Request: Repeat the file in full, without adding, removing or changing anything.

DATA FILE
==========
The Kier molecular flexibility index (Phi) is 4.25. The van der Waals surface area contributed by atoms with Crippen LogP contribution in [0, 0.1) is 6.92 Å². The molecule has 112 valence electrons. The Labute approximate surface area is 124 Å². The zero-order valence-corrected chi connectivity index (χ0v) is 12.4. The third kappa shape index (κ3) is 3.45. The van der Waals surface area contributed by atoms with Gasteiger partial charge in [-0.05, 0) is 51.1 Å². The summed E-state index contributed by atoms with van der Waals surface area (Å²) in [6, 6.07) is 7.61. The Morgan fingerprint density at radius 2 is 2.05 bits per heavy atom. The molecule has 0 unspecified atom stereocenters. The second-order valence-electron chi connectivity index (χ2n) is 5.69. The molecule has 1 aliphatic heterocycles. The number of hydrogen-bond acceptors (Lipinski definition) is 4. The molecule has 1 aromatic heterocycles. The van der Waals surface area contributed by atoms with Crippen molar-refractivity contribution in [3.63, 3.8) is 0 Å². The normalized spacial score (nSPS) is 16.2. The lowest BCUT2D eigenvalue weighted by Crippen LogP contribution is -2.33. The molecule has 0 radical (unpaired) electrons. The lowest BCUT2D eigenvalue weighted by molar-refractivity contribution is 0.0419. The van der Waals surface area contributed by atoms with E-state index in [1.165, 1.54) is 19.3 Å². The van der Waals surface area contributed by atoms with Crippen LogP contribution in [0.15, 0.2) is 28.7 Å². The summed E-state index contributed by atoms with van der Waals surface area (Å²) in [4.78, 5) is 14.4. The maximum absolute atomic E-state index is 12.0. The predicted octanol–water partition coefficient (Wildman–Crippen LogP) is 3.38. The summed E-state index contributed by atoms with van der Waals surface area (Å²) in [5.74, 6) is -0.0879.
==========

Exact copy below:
The Kier molecular flexibility index (Phi) is 4.25. The van der Waals surface area contributed by atoms with Crippen LogP contribution in [0, 0.1) is 6.92 Å². The molecule has 112 valence electrons. The Labute approximate surface area is 124 Å². The zero-order valence-corrected chi connectivity index (χ0v) is 12.4. The third kappa shape index (κ3) is 3.45. The van der Waals surface area contributed by atoms with Gasteiger partial charge in [-0.05, 0) is 51.1 Å². The summed E-state index contributed by atoms with van der Waals surface area (Å²) in [6, 6.07) is 7.61. The Morgan fingerprint density at radius 2 is 2.05 bits per heavy atom. The molecule has 0 unspecified atom stereocenters. The second-order valence-electron chi connectivity index (χ2n) is 5.69. The molecule has 1 aliphatic heterocycles. The number of hydrogen-bond acceptors (Lipinski definition) is 4. The molecule has 1 aromatic heterocycles. The van der Waals surface area contributed by atoms with Crippen molar-refractivity contribution in [3.63, 3.8) is 0 Å². The normalized spacial score (nSPS) is 16.2. The lowest BCUT2D eigenvalue weighted by Crippen LogP contribution is -2.33. The molecule has 0 radical (unpaired) electrons. The lowest BCUT2D eigenvalue weighted by molar-refractivity contribution is 0.0419. The van der Waals surface area contributed by atoms with E-state index in [1.165, 1.54) is 19.3 Å². The van der Waals surface area contributed by atoms with Crippen LogP contribution in [0.15, 0.2) is 28.7 Å². The summed E-state index contributed by atoms with van der Waals surface area (Å²) in [4.78, 5) is 14.4. The maximum absolute atomic E-state index is 12.0. The predicted octanol–water partition coefficient (Wildman–Crippen LogP) is 3.38. The summed E-state index contributed by atoms with van der Waals surface area (Å²) in [5.74, 6) is -0.0879.